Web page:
In order to determine the functional effect of PYK2 on migration and invasion, wound healing/scratch migration and transwell invasion assays were again conducted. Cells were treated with 10 μM of the PYK2 phosphorylation inhibitor tyrphostin A9 to determine whether functional PYK2 had effects on migration and invasion. The closure of the wound created in confluent layers of MCF-7 cells, MCF-7/Dx cells, and MCF-7 cells co-cultured with DxMPs was assessed following treatment with tyrphostin A9 or with the solvent control (Figure 6A). Closure of the wound was imaged after 48 h. ImageJ analysis of the size of the wound allowed for calculation of the percentage of wound closure after 48 h (Figure 6B). On average, the wound in MCF-7 cells without tyrphostin A9 treatment closed by 10%. This decreased to 5% when MCF-7 cells were treated with tyrphostin A9. As expected, MCF-7/Dx cells without tyrphostin A9 showed complete closure of the wound. However, once they were treated with tyrphostin A9, this decreased to 60%. When MCF-7 cells were co-cultured with DxMPs, the migratory capacity increased to reflect that of the donor cell, with the wound in co-cultured cells without tyrphostin A9 closing by 58%. Again, treatment with tyrphostin A9 reduced the percentage wound closure to 34%. Therefore, inhibition of the phosphorylation of PYK2 resulted in decreased migration.

FIGURE 6
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Figure 6. Inhibition of PYK2 phosphorylation is associated with decreased migratory capacity. (A) Migratory capacity of breast cancer cells. Wound healing/scratch migration assays of MCF-7 cells, MCF-7/Dx cells, and co-cultured cells demonstrate the migration capacity of each cell type and the effect of the PYK2 phosphorylation inhibitor tyrphostin A9 on this capacity. Cells were incubated without or with tyrphostin A9 and closure of the wound was assessed after 48 h. Data was representative of at least three independent experiments. (B) Histograms showing the percentage wound closure in breast cancer cells. The percentage wound closure observed in (yes): MCF-7 cells without tyrphostin A9, (yes): MCF-7 cells with tyrphostin A9, (yes): MCF-7/Dx cells without tyrphostin A9, (yes): MCF-7/Dx cells with tyrphostin A9, (yes): MCF-7 cells co-cultured with DxMPs without tyrphostin A9, and (yes): MCF-7 cells co-cultured with DxMPs with tyrphostin A9. Data represent mean ± SEM of at least three independent experiments. *p < 0.05. (C) Inhibition of PYK2 phosphorylation is associated with decreased invasive capacity. Transwell insert invasion by MCF-7 cells, MCF-7/Dx cells, and co-cultured cells demonstrate the invasive capacity of each cell type and the effect of tyrphostin A9 on this capacity. Cells were incubated without or with tyrphostin A9 and the invasion of cells through a Matrigel® layer to the underside of transwell membranes was assessed after 48 h. Data was representative of at least three independent experiments.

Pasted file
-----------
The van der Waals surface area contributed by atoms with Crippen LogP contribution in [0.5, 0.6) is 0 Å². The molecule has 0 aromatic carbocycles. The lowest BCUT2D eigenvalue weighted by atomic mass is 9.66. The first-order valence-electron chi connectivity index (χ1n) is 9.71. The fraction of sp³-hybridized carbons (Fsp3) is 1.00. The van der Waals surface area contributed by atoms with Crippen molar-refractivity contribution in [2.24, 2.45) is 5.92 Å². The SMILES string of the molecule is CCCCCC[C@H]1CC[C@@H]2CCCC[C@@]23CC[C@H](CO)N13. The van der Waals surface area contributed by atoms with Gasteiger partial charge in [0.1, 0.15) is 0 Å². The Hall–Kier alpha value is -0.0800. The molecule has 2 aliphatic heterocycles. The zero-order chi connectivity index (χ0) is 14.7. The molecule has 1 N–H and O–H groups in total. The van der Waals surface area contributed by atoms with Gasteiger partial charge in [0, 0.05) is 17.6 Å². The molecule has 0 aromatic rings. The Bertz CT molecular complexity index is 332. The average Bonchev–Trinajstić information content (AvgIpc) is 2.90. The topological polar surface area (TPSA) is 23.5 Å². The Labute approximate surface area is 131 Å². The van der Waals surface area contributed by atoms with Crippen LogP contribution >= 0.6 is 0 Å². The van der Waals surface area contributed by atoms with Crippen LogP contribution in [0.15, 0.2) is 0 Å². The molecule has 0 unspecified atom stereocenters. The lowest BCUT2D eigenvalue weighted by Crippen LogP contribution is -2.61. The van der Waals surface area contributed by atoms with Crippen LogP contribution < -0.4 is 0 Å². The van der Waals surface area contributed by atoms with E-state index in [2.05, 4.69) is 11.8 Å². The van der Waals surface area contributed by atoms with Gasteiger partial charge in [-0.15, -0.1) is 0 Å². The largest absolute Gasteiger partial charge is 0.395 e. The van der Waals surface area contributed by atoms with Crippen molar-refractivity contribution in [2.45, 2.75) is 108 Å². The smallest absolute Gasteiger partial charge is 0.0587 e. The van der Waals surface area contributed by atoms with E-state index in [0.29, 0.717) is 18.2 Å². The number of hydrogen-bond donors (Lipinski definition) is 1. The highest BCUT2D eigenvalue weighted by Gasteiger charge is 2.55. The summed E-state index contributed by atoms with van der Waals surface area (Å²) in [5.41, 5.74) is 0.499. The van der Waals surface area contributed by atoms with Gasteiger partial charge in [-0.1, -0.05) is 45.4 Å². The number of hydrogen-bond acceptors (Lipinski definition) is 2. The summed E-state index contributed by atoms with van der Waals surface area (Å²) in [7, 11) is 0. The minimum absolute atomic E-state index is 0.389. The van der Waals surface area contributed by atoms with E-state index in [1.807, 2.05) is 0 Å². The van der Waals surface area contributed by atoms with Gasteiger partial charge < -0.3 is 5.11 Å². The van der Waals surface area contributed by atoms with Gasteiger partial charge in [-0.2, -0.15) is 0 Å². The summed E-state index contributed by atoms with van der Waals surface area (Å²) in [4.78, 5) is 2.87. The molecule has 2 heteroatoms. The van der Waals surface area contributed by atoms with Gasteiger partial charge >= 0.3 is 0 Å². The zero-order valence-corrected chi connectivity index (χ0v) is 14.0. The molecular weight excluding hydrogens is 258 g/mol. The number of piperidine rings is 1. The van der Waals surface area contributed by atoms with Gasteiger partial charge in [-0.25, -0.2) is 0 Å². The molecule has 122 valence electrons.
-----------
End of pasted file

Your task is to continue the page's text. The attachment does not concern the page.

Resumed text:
Consistent with the results in the migration assay, the transwell invasion assay demonstrated that treatment with tyrphostin A9 reduced the invasion of cells through a Matrigel® layer. With and without tyrphostin A9 treatment, MCF-7 cells were trapped within the Matrigel® layer and did not invade on the underside of the transwells (Figure 6C). In contrast, while MCF-7/Dx cells strongly invaded the Matrigel® layer, when treated with tyrphostin A9, fewer cells penetrated to the underside of the transwell membrane. Similar to the migration assay, MCF-7 cells co-cultured with DxMPs displayed an intermediate invasive capacity relative to recipient MCF-7 cells and donor MCF-7/Dx cells, with several cells invading the Matrigel® layer. As with MCF-7/Dx cells, treatment with tyrphostin A9 reduced the ability of co-cultured cells to invade. Therefore, inhibition of PYK2 phosphorylation using tyrphostin A9 reduced the invasive capacity of cells.